So you're flying in the International Space Station (ISS) and you've been looking forward to getting some more of your favorite snacks. Good news, ULA just released their launch date for the Atlas V rocket carrying the OA-7 Cygnus spacecraft for Orbital ATK and NASA to resupply the ISS ... it is confirmed on the Eastern Range for Friday, March 24. ULA has requested the option to launch on March 23, pending Eastern Range availability. The additional time allows the ULA team to replace and retest a first stage hydraulic component. The Atlas V and Cygnus™ spacecraft remain secure in their processing facilities.
Liftoff is scheduled for approximately 9 p.m. Eastern time on March 24 from Space Launch Complex (SLC)-41 at Cape Canaveral Air Force Station in Florida.
This mission marks the third time ULA’s Atlas V has launched spacecraft on its way to the ISS. OA-7 will be the 71st launch of the Atlas V rocket since its first launch in 2002. The Atlas V 401 configuration rocket has flown 35 times, supporting a diverse set of missions, including national security, science and exploration, commercial as well as International Space Station resupply.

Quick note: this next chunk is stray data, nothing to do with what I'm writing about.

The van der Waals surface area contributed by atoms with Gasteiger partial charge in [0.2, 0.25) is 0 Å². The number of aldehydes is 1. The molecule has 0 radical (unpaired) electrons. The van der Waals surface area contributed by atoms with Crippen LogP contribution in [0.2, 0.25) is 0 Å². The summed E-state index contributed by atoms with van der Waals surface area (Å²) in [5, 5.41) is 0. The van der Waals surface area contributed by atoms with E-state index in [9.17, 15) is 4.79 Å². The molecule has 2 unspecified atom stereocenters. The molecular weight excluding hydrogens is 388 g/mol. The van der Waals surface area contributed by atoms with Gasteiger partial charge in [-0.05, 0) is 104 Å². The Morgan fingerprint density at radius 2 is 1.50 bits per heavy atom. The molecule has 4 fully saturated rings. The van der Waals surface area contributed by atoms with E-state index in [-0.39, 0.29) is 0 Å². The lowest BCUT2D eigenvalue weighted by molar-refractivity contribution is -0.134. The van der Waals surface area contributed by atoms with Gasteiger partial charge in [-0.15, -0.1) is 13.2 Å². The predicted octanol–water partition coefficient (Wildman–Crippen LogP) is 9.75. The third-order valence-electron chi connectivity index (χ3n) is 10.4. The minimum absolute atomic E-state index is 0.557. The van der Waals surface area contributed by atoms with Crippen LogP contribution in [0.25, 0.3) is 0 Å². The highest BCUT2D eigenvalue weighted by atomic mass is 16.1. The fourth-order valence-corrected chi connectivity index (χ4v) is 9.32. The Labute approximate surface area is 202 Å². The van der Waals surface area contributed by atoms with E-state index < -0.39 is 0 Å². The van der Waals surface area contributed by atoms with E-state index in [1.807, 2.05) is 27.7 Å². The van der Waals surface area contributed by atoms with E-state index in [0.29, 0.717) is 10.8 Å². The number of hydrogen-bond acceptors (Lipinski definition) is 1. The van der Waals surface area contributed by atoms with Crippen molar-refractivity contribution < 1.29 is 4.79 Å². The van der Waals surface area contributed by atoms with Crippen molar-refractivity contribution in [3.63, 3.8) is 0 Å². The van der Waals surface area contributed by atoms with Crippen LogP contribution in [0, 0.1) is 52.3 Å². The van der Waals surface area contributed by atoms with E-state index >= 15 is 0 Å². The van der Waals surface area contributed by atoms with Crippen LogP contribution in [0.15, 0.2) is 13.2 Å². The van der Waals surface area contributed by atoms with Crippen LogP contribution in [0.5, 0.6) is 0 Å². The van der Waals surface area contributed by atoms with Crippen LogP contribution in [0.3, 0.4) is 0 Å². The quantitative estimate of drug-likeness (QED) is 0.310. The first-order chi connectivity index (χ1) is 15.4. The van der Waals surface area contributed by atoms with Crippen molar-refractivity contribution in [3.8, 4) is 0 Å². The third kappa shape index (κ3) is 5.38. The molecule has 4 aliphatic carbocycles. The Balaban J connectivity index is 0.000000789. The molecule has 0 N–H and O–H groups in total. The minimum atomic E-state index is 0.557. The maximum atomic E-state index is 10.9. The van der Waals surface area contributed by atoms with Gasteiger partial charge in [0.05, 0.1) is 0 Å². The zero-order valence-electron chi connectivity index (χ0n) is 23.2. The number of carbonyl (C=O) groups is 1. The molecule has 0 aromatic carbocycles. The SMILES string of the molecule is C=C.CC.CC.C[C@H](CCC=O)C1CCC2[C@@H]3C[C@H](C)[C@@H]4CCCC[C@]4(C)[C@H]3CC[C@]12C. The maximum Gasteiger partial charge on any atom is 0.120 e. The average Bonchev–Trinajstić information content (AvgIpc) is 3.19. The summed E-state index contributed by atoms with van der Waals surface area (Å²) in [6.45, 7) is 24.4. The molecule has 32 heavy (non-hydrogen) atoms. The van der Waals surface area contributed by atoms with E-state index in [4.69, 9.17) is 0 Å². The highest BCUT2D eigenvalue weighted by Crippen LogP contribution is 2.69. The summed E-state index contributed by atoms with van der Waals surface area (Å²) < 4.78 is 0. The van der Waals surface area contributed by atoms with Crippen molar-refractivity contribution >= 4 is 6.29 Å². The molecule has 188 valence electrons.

Orbital ATK developed the Cygnus advanced maneuvering spacecraft to demonstrate cargo delivery services under a NASA Commercial Orbital Transportation Services (COTS) Space Act Agreement. Orbital ATK uses Cygnus to perform ISS resupply flights under the Commercial Resupply Service (CRS) contract. Orbital ATK is under contract to conduct 10 missions to deliver approximately 28,700 kilograms of cargo to the ISS. The first of these was successfully completed in early 2014. At a total weight of approximately 7,225 kg (15,928 lb), OA-7 will include approximately 3,380 kg (7,452 lb) of internal cargo and an 83 kg (183 lb) external deployer carrying CubeSats.
The Cygnus system is a low-risk design incorporating elements drawn from Orbital ATK and its partners’ existing, flight-proven spacecraft technologies. Cygnus consists of a common service module and a pressurized cargo module. Cygnus is used to carry crew supplies, spare equipment and scientific experiments to the ISS. The service module incorporates avionics systems from Orbital ATK’s flight-proven LEOStar™ and GEOStar™ satellite product lines plus propulsion and power systems from our GEOStar communications satellites.
The pressurized cargo module is based on the Multi-Purpose Logistics Module (MPLM), developed by Thales Alenia Space for NASA.